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 Daily News for Ritchie County, WV, and Surrounding Areas.

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Thursday, December 18, 2014

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Tobacco Use

Among Teens

By RCHS Journalism Class



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Well Head

Repair Fails In Sardis, OH

By Debbie Frederick

smoke, why are we surprised when so many teens do? Why do young people start using tobacco to begin with?

   Many kids start using tobacco because their friends use. One Ritchie County High School student claims she started because her boyfriend used. “It was part of our relationship; it was something we did together.”

   A senior girl shared that she started smoking cigarettes at the age of six. She claims to be addicted and struggles to make it through the school day without a “nicotine fix.” In fact, she lights up a smoke the second her car’s tires hit the access road from the school parking lot.

  The latest poll of West Virginia’s high school students found 19.6% smoke tobacco. Male students who use smokeless or spit tobacco are at 27.4%. Two RCHS boys admit to both smoking and using spit tobacco. The same two guys admitted to spending between $100 and $120 per month on their habits. Which leads one to wonder, how do they afford it?

   Some students report that they rarely have trouble getting a can of snuff. Many parents even buy some underage boys their Copenhagen. Teens users of tobacco often purchase Grizzly Straight because it is less expensive.   

  Possession and use of tobacco products at RCHS have different punishments. According to Assistant Principal Sally Ann Hinterer, there is no warning for use of tobacco because it is a “legal issue.”

  Triad Hunter and state investigators are working to determine how the company's Utica Shale well on the Stalder pad north of Sardis, Ohio, in Monroe County had a “blowout” of natural gas Saturday.

  Since the accident, residents have had limited access to their homes. On Tuesday, it was announced that no one would be allowed within a 1.5 mile radius, and that includes 30 homes in Sardis. Residents will remain evacuated until local officials get word from Triad Hunter.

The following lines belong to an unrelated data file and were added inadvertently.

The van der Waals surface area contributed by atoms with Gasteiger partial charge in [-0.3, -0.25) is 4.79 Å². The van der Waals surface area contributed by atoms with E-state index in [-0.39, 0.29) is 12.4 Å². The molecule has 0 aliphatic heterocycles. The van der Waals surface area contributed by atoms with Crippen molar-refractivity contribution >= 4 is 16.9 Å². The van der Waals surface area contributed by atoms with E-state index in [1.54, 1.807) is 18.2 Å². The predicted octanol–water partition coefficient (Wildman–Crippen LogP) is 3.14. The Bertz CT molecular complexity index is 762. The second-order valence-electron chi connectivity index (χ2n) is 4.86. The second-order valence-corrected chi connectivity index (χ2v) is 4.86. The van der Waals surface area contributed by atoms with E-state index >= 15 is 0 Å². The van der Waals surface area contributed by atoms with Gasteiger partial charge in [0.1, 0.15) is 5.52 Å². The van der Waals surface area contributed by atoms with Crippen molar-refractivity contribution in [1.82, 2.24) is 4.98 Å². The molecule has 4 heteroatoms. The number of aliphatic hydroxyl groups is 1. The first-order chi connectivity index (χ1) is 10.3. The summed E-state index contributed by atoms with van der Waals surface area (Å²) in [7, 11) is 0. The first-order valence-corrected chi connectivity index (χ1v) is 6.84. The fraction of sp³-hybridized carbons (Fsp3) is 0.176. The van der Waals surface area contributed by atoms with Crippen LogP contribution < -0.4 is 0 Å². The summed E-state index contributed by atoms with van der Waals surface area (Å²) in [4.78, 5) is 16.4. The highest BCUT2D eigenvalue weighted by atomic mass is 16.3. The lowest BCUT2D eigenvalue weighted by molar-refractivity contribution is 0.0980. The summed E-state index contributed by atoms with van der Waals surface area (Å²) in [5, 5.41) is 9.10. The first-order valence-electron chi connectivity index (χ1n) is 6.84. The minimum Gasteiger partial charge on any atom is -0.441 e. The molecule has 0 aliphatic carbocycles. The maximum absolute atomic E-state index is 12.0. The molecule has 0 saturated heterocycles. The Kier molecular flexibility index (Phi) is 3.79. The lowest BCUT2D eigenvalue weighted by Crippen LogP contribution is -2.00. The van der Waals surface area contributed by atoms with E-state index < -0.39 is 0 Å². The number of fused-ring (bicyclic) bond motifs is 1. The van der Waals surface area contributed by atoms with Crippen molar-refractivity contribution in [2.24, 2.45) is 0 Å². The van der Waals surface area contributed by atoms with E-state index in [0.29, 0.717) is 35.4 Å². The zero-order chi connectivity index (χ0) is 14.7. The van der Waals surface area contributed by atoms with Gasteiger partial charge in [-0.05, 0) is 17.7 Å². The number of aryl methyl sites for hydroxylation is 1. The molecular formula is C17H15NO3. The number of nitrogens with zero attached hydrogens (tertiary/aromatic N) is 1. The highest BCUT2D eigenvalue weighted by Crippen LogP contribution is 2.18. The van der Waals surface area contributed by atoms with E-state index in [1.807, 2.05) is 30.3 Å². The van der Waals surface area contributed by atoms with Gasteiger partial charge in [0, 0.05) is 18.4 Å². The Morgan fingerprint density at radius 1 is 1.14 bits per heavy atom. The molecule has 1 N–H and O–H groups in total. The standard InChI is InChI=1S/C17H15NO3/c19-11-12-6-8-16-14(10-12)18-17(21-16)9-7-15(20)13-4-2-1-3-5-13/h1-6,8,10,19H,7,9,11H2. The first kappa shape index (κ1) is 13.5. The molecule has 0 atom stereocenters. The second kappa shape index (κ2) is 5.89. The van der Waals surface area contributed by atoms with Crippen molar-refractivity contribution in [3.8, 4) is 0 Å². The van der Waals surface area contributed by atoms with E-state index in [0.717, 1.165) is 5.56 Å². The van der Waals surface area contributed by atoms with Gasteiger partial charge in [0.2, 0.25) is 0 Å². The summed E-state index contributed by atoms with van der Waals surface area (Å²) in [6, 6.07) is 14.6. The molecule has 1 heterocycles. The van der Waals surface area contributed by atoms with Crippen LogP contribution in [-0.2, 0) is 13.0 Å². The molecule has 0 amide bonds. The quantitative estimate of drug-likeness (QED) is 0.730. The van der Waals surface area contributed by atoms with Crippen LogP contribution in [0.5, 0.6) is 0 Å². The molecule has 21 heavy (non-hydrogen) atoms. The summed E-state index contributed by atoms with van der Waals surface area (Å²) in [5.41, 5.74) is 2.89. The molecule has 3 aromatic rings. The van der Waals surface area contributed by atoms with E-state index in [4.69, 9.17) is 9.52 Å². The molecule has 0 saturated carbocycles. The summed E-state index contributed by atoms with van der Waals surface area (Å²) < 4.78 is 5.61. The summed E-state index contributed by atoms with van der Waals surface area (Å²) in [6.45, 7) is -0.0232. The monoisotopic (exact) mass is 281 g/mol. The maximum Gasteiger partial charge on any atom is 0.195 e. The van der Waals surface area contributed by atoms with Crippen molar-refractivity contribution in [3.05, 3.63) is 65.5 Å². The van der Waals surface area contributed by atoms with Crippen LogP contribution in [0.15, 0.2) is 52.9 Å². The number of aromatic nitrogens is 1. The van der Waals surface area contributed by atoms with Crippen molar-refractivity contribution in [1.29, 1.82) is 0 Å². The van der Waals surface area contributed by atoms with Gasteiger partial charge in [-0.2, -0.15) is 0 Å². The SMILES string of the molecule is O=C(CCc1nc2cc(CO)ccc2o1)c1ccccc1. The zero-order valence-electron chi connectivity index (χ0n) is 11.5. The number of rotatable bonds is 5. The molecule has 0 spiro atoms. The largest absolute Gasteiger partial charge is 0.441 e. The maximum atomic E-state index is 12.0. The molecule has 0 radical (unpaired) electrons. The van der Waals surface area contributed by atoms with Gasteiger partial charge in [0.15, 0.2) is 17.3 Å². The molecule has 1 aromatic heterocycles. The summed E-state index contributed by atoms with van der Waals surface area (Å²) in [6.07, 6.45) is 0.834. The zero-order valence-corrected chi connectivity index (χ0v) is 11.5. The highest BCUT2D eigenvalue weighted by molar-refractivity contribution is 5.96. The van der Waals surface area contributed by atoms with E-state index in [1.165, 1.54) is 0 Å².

Sardis is across the Ohio River from Paden City, WV (Tyler and Wetzel counties).

  "Those who evacuated were allowed to come back Sunday," Ohio Department of Natural Resources spokeswoman Bethany McCorkle said. "There is still a risk, though, so the company is bringing in Wild Well Control from Texas to mitigate the chance of explosion."

  Maintaining operations in Monroe, Tyler and Wetzel counties, driller Triad Hunter is a subsidiary of Houston, Texas-based Magnum Hunter Resources Corp.

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  Health.com reports that West Virginia has the second highest rate of smokers in the country. Which leads one to wonder, if 28.6% of WV adults

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  Marshall University President Stephen Kopp has passed away, Huntington Police Chief Joe Ciccarelli said.

  It happened Wednesday night after Dr. Kopp apparently suffered a heart attack at his home. Efforts to resuscitate Dr. Kopp at his home were unsuccessful, and he was taken to Cabell Huntington Hospital where he was pronounced dead about 9 p.m. Wednesday.

  "This is a huge shock," Huntington Mayor Steve Williams said. "I was just with him this evening talking about the future of our area with legislative leaders. It's a loss certainly to Marshall University, to our city and to the entire state. I lost a dear friend this evening."

  Marshall University confirmed Dr. Kopp's death later Wednesday night.

  Dr. Kopp was Marshall University's 36th president. He began his tenure there in 2005.

  Michael Sellards, chairman of the university’s Board of Governors, said, “We have lost one of the most dedicated and long-serving presidents in the 177-year history of Marshall University. We ask that you keep President Kopp’s wife, Jane, and two children, Adam and Liz, and their families in your thoughts and prayers.”

Marshall University President Dies